WU HAN, PIANO; Wu Han Live: From Music@Menlo (ArtistLed) **** 

Pianist Wu Han’s newest CD, Wu Han Live, puts her remarkable artistry and versatility on full display, and the album shows she is equally at home with baroque as she is with romantic music. Time and again Wu Han has proved she is one of today’s finest interpreters, and this new release reaffirms her position.

The four works on the album make a wonderful collection and lets her shine as a soloist as well as a collaborator.

In the opening work, J.S. Bach’s French Suite No. 5, BWV 816, Wu Han gives a fabulously articulated account that is notable for its clean phrasings and remarkably nuanced use of dynamics and touch. Her finely honed expressions bring depth to her playing. It’s not an easy task playing baroque keyboard music on a modern grand piano, but in her hands the suite sounds as if Bach had conceived it for a 9-foot concert grand.

The other early work on this disc is Haydn’s Keyboard Concertino in C major, written in 1760, making it one of his earliest compositions. For this brief work, Wu Han is joined by some of her Music@Menlo colleagues: violinists Erin Keefe and Jorja Fleezanis and cellist David Finckel. There is a wonderfully crafted balance between Wu Han and the ensemble and their playing is tight and on the mark.

The rest of the CD is devoted to Mendelssohn.

Wu Han has chosen a short set of four Songs Without Words from op. 62 and 67 for this disc, which she plays with beautifully fluid lyricism that captures the exuberant romanticism of the music. These delightful vignettes are gorgeously expressed and bring out the vocal characteristics of each.

The other Mendelssohn is his Double Concerto in D minor for Violin, Piano and Strings, written when the composer was just 14 years old. It’s a marvelous blend of baroque and romantic stylistic elements; a finely crafted piece, these divergent influences are well integrated into the overall musical fabric.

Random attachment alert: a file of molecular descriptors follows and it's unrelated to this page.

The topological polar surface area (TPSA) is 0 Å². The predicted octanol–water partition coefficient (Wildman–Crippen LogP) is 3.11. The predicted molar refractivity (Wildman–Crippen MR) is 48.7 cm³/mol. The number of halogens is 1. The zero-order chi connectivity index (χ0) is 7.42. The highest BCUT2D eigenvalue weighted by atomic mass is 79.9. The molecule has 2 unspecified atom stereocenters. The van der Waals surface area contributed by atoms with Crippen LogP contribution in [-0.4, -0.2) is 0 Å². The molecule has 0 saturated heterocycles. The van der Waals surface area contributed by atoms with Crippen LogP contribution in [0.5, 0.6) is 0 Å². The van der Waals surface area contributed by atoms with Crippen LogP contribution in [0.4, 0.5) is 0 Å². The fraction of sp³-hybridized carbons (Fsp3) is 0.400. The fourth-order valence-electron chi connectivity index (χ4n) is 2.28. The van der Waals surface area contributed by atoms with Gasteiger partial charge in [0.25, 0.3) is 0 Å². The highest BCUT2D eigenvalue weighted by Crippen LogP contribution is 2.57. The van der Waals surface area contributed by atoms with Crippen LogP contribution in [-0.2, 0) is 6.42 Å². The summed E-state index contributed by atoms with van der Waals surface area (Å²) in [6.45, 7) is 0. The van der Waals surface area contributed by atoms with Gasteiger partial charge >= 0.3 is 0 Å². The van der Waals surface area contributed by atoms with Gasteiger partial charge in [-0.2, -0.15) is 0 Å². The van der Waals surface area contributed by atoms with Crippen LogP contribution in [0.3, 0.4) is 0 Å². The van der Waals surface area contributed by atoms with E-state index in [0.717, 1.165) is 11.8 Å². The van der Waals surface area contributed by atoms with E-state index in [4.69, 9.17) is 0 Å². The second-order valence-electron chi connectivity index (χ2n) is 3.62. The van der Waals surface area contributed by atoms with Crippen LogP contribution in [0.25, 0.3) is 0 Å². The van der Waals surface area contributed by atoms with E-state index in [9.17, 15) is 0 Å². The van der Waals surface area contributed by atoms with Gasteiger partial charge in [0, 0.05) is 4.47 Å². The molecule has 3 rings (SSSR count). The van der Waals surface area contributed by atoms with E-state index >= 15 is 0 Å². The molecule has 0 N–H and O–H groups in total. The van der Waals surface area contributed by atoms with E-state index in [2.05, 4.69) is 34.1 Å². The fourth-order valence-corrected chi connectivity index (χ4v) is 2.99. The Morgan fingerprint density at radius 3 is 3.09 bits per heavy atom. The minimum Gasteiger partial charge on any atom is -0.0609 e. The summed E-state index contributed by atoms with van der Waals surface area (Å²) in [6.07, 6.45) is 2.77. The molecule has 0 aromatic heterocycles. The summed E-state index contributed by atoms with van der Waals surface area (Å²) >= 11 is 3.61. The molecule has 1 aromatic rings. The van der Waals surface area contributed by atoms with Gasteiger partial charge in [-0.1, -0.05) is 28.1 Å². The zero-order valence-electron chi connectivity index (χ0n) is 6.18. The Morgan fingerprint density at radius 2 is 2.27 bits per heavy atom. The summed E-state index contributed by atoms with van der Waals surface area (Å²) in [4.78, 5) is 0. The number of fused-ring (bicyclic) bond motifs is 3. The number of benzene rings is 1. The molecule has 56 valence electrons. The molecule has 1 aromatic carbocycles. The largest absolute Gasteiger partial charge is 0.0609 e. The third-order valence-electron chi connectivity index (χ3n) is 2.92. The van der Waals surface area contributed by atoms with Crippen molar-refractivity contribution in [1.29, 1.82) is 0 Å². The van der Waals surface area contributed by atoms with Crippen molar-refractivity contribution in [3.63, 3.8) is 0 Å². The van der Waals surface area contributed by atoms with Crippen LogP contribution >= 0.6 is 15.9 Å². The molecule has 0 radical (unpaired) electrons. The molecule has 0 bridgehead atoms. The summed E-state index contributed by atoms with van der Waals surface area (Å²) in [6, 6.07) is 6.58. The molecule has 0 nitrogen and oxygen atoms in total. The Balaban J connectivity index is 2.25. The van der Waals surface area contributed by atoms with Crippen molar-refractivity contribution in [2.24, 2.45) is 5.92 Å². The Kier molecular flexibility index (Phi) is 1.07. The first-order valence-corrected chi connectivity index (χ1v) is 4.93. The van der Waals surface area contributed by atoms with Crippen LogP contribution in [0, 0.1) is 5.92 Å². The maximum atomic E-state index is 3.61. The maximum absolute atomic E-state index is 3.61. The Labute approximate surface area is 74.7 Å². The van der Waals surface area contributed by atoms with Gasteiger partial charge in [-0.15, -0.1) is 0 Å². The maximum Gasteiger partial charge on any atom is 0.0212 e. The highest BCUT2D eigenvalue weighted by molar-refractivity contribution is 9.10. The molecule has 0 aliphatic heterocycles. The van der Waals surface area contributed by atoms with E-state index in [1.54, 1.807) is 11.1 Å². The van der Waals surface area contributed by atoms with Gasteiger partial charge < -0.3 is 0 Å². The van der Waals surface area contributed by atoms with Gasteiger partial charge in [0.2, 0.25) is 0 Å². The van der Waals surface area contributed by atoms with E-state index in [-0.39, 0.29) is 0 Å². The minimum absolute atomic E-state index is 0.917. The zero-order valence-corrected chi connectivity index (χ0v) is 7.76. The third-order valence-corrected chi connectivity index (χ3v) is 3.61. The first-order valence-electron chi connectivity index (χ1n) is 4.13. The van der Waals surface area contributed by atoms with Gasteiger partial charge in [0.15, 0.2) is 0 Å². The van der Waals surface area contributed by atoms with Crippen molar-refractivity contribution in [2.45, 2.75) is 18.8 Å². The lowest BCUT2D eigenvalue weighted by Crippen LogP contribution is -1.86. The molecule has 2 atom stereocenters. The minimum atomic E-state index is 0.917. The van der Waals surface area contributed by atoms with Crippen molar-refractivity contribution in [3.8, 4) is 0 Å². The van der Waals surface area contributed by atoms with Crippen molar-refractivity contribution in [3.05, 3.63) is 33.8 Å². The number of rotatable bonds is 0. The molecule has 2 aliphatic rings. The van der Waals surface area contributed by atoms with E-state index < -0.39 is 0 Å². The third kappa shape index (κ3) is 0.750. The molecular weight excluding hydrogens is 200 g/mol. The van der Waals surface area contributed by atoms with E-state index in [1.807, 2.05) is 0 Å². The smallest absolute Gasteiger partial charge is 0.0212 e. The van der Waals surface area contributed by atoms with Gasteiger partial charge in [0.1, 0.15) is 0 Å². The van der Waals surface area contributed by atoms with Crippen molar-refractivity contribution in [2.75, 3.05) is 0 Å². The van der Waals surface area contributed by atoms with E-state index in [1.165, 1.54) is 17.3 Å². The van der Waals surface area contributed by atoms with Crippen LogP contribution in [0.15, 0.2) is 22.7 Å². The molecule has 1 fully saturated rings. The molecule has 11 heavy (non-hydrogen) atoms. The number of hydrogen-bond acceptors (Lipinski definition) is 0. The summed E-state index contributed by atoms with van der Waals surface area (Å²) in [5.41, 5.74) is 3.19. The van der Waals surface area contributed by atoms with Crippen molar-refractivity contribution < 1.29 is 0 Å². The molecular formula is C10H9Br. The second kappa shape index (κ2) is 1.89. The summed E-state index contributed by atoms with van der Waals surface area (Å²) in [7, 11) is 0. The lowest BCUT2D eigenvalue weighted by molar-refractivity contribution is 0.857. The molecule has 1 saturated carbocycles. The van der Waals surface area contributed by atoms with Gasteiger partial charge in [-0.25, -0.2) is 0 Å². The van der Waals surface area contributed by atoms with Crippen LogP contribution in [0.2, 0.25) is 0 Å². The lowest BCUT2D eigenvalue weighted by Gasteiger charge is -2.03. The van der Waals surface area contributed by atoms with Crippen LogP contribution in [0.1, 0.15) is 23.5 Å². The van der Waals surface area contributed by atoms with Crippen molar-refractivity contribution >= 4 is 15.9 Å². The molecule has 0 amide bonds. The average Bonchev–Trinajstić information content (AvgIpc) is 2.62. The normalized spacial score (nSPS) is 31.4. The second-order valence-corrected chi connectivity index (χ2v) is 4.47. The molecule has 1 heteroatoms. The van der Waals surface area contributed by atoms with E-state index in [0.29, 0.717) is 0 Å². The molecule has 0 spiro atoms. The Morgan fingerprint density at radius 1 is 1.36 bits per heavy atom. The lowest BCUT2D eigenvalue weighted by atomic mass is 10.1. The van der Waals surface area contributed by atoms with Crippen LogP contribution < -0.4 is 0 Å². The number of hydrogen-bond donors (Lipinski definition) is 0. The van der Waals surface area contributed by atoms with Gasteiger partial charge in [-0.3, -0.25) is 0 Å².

Wu Han and solo violinist Benjamin Beilman, together with their musical partners — violinists Kristin Lee and Sunmi Chang, violist Richard O’Neill, cellist Dmitri Atapine and bassist Scott Pingel — bring out the romantic passion and the somewhat dark mood of the work with their solidly crafted and wonderfully executed reading. The music is powerfully expressed and yet underscores the youthful vigor and sweet lyricism that is Mendelssohn’s trademark.

Wu Han Live is a captivating album and deserves a special place in any music lover’s collection.


MATT STARLING, FLUGELHORN; Dorian Reeds (For Brass) ****

Although there were other composers in the early 1960s exploring what would later be termed minimalism, Terry Riley has come to be known as the grandfather of the genre. And truth be known, Riley is certainly the spiritual guide for later minimalists such as Steve Reich, Philip Glass and John Adams.

Riley’s seminal In C is a masterpiece and still one of the most profound works of minimalism. Lesser known, but equally important, is his Dorian Reeds, written around the same time as In C.

Until now, there have only been two recordings of Dorian Reeds, the first by Riley in 1967, and the second some 40 years later by Ulrich Krieger. Now, Utah musician Matt Starling (formerly Matt Dixon), a regular contributor to Reichel Recommends, has finished his recording of the piece and added a twist to it in the process.

The two earlier versions were played on saxophone, but Starling, a brass player, has changed things up a bit and recorded it on flugelhorn. It works remarkably well for a brass instrument. And thanks to Starling’s virtuosic playing and technical wizardry it’s a powerful realization that still has a lot to offer listeners in general and Riley fans in particular.

Unlike In C, which is based on a lengthy set of notes and motivic fragments played repeatedly by an unspecified number of instruments, Dorian Reeds employs a tape loop which is activated once the player starts. The effect is much the same as In C, but it’s a more sophisticated approach.

Starling takes the old analog tape technology and adds today’s computer technology to recreate the work and make it modern and new. For anyone who knows Riley’s original recording this makes the piece sound fresh, vibrant and exciting.

This is a powerful recording that underscores the immediacy of the work, its driving passion, relentless energy and hypnotic charm. It captures the infinite vastness that this piece conjures up.

It’s obvious that Starling has an affinity for Riley (he has also recorded In C with his Salt Lake Electric Ensemble) and this affinity comes through in this performance. It’s an important addition to the Riley discography.

Dorian Reeds is scheduled to be released on March 22. CDs can be ordered at and Digital downloads will be available at all major outlets including Bandcamp, iTunes, Amazon mp3, eMusic and Google Play.

(Read Edward Reichel’s interview with Matt Starling by clicking here.)